Your Nonfiction Book Query Letter is your first contact with publishers or literary agents and it is the first step in the traditional publishing process. This is your big chance to impress them and to have them eagerly request a book proposal from you.
You should always look at their specific submission guidelines to be sure that you have complied with all their requirements. Goldilocks will show you the basic industry components for your Nonfiction Query Letter submission.
Make sure that you have included the following components in your Nonfiction Query Letter…
Your contact information
–Full name, mailing address, all telephone and fax numbers and E-Mail address.
-While you should list your Website or Blog as part of your contact info, there’s almost never any need to tell literary agents in the body of your Query to visit your website for more info. Most of them will Google you anyway and check out your Online presence to get a sense of how easily it will be to work with you and if you have a meaningful digital platform.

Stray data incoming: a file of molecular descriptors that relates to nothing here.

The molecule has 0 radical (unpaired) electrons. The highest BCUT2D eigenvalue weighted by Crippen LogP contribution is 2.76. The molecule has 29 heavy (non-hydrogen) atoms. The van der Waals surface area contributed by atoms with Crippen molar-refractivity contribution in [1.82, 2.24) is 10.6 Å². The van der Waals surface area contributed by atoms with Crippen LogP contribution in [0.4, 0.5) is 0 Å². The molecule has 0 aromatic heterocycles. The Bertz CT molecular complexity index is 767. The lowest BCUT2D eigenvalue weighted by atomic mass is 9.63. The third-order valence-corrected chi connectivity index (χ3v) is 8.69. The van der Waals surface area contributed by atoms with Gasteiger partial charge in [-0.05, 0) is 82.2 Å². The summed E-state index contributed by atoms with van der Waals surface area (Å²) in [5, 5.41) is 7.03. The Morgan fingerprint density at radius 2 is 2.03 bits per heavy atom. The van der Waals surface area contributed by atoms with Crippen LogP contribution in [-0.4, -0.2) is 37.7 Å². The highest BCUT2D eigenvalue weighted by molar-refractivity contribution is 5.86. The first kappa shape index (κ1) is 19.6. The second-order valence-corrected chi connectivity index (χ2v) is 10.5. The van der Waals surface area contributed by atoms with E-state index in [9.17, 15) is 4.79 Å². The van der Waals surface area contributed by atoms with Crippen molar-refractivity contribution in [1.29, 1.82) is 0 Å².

Personal greeting to your literary agent or publisher
Research literary agents that represent authors who are writing about your general topic/concept, look at…
–“Writer’s Market” (be sure to get the current year, as some agencies close
or change their preferences)
-Jeff Herman’s “Guide to Book Publishers, Editors, and Literary Agents”
-Direct your letter to the specific name of the agent you wish to work with
-Use “Dear Mr.” or “Dear Ms.” Followed by a: (colon) not a, (comma).
If you really can’t find out whether your agent is a male or female, then it is okay to direct your letter to “Dear Sam Smith:”
-See “Formatting and Print/Emailing Instructions” later in this checklist
-Indicate how you know the agent…
Did you meet that person at a conference?
Has someone recommended that individual to you?
Do your homework and mention some of the authors that you have seen the agent represent and tell how you felt about their book.
Why you are writing this Query Letter
–Seeking representation for your work/manuscript (for an agent)
-Offering your work/manuscript for potential publication (for a publisher)
- Basic information about your manuscript